VTA slams national law red tape


Industry to take 'evidence of accreditation' issue to court if NHVR does not head off infringement notices

VTA slams national law red tape
Chambers says industry concerns raised over many months weren’t heeded

Victorian Transport Association (VTA) CEO Neil Chambers has taken a swipe at the drafting error in the Heavy Vehicle National Law (HVNL) that the industry warned about but which was not addressed.

In a blunt assessment, Chambers says how the National Heavy Vehicle Regulator (NHVR) handles enforcement issues arising from it will be an early test of its capability.

The issue relates to the broadening of "evidence of accreditation" beyond operators enrolled in the National Heavy Vehicle Accreditation Scheme (NHVAS) for Mass Management and Maintenance Management.

In one week’s time, when the law comes into force in in Victoria, Queensland, New South Wales, Tasmania and South Australia,  evidence including a copy of the accreditation certificate and a letter signed by the operator stating that the driver has been inducted into the relevant management system will need to be available for drivers.

Chambers has warned that the law as it stands is impossible to comply with and that any resulting infringement notices will spark a class action to bring the issue to court.

"Under existing State-based road law, such a requirement is only necessary for operators enrolled in the NHVAS Fatigue Management module," Chambers says.

"But, due to a drafting error, which went unnoticed through the legislative process, the requirements have been extended to the other components of the NHVAS as well.

"The industry, through the VTA, the ATA, and our counterpart associations in other States, has continuously brought this error to the attention of the National Heavy Vehicle Regulator (NHVR) and to State Governments and existing road agencies.

"Yet, on the cusp of the implementation of the HVNL from next Monday, our requests for the costly consequences of this additional regulatory burden to be averted have not been heeded.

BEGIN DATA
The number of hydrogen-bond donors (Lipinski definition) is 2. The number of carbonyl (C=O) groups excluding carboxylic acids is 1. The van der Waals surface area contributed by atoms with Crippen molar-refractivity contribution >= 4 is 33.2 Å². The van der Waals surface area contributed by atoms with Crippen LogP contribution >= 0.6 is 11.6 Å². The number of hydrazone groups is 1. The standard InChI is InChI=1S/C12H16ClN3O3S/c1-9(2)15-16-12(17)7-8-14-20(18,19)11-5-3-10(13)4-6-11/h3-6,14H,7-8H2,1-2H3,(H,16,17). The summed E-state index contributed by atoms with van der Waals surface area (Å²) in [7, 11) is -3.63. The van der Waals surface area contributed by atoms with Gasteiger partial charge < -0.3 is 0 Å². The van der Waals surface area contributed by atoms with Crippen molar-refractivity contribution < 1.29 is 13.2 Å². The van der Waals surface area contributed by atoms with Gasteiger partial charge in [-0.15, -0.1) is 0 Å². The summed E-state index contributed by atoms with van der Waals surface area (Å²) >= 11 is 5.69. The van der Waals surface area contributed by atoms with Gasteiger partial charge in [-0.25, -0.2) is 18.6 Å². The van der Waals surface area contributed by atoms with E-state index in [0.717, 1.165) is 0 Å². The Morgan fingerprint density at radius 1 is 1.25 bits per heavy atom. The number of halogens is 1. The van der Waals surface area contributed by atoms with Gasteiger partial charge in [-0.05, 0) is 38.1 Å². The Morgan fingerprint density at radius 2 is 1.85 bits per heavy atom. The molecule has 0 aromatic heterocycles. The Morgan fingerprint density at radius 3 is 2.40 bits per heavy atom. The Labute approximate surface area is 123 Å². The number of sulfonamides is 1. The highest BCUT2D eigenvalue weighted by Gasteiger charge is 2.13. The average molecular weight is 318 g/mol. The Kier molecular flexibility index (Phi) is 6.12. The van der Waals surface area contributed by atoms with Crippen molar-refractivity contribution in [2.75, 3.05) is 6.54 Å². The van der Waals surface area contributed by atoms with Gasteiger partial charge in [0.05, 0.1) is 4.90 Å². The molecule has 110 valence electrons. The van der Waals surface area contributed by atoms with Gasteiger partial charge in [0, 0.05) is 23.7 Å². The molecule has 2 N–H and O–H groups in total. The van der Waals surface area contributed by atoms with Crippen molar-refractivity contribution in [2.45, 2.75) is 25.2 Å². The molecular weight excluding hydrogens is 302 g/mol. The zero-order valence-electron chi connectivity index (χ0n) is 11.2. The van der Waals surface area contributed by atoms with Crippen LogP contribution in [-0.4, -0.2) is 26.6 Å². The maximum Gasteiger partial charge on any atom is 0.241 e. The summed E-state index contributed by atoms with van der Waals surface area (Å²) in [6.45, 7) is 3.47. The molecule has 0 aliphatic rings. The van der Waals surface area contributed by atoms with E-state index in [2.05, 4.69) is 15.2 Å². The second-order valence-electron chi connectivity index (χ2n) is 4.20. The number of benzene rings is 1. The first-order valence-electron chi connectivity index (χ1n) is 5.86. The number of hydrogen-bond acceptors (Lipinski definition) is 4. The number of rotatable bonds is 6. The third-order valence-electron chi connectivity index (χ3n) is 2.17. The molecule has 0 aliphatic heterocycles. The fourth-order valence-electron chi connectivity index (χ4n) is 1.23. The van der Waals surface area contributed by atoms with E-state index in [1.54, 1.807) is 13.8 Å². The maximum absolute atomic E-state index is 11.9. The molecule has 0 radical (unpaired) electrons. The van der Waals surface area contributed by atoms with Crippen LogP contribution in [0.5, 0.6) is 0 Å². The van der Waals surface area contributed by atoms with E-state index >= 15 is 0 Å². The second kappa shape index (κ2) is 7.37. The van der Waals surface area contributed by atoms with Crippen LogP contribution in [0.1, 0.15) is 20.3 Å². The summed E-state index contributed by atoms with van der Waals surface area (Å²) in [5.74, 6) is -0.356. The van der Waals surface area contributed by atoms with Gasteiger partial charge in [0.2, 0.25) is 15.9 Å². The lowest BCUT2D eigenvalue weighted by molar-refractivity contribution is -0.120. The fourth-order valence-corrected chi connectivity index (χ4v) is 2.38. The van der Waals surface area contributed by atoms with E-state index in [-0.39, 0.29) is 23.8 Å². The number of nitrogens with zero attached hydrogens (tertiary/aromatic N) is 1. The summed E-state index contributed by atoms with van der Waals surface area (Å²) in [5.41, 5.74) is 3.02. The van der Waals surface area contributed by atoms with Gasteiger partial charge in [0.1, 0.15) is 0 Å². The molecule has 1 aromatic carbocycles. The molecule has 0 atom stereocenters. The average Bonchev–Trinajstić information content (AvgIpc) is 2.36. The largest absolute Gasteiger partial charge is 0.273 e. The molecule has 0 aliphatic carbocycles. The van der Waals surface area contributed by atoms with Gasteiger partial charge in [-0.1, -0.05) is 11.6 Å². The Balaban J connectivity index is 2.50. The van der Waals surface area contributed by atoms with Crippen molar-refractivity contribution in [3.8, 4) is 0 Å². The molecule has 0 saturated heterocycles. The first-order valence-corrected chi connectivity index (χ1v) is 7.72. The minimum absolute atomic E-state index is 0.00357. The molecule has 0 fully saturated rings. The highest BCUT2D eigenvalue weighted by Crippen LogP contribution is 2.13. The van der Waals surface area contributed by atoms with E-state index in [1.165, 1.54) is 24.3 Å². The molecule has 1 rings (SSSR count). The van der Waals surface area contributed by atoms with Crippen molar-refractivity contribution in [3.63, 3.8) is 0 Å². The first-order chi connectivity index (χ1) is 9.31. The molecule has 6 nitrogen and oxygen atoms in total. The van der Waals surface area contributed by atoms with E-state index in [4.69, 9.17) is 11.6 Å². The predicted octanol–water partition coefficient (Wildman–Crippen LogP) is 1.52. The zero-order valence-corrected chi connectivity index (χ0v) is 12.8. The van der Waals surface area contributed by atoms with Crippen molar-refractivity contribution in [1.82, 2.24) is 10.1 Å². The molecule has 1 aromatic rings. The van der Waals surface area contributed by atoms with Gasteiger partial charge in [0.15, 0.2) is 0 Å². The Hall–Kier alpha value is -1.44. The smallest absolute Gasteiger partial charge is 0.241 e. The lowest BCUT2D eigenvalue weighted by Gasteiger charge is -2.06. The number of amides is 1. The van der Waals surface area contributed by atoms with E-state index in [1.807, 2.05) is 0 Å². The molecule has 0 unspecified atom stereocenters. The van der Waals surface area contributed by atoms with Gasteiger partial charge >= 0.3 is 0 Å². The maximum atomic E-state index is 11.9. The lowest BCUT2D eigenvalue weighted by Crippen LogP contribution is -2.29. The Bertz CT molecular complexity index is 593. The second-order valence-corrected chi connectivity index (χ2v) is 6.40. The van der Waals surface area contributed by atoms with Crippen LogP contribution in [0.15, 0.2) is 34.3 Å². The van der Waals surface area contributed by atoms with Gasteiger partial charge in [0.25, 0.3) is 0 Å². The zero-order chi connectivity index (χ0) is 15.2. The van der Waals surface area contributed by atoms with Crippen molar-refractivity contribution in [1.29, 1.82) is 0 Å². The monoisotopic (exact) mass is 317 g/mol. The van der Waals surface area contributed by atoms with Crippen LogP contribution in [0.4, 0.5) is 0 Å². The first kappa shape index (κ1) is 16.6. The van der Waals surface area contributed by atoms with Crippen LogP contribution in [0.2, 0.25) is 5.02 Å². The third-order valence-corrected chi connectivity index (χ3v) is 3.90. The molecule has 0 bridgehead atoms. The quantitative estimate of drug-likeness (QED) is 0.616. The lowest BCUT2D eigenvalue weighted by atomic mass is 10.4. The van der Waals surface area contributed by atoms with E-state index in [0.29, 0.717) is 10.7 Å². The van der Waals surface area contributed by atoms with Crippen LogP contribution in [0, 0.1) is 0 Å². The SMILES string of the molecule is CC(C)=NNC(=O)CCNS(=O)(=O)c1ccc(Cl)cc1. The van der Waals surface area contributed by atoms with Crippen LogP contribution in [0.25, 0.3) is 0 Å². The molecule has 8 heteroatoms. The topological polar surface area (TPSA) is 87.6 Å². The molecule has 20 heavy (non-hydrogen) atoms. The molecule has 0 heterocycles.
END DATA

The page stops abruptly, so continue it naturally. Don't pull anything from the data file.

"The galling aspect of this is that it will not improve safety one little bit. Instead, hundreds of operators will need to produce and distribute thousands of letters and other pieces of paper to drivers at considerable cost and administrative burden.

"Under the new national law, drivers face infringement notices of $300 for failing to carry the documents, and operators face a maximum fine of $3,000 per offence."

Last Friday, the NHVR issued a statement that it is "advising transport enforcement agencies that their authorised officers should apply discretion where drivers are unable to produce the required NHVAS documentation when they are intercepted. This may include the issuing of a warning as opposed to an infringement".

But the pledge cut little ice at the VTA.

"This falls well short of the actions the industry is looking for to solve this problem," Chambers says.

"A complete moratorium on the need to comply with this ludicrous error of law until the relevant provision of the HVNL (section 468) can be corrected is what is called for.

"This is also the first test of the NHVR to see what relationships it has built with the State-based enforcement agencies and State Governments who will be delivering heavy vehicle on-road enforcement activities on its behalf from next week."

"Mealy mouthed words such as ‘apply discretion’ or ‘may issue a warning’ leave the industry with a cold feeling that enforcement will not be consistent on this matter.

"Even with the best intentions by many larger operators to prepare to comply this week, the shear logistics of producing the documentation and physically getting the paperwork to drivers will mean that come next Monday, many drivers working for operators under NHVAS Mass or Maintenance accreditation will not have the documents in their truck.

"In some instances, drivers are now on the road and will not return to a place where the documents can be distributed to them before next Monday.

"We all want the new NHVR to work, and to deliver the promised cost and productivity improvements over time. But, to kick off the new laws with additional red tape and costs, for no productivity or safety benefit, is hard to swallow."

An NHVR response was awaited at deadline.

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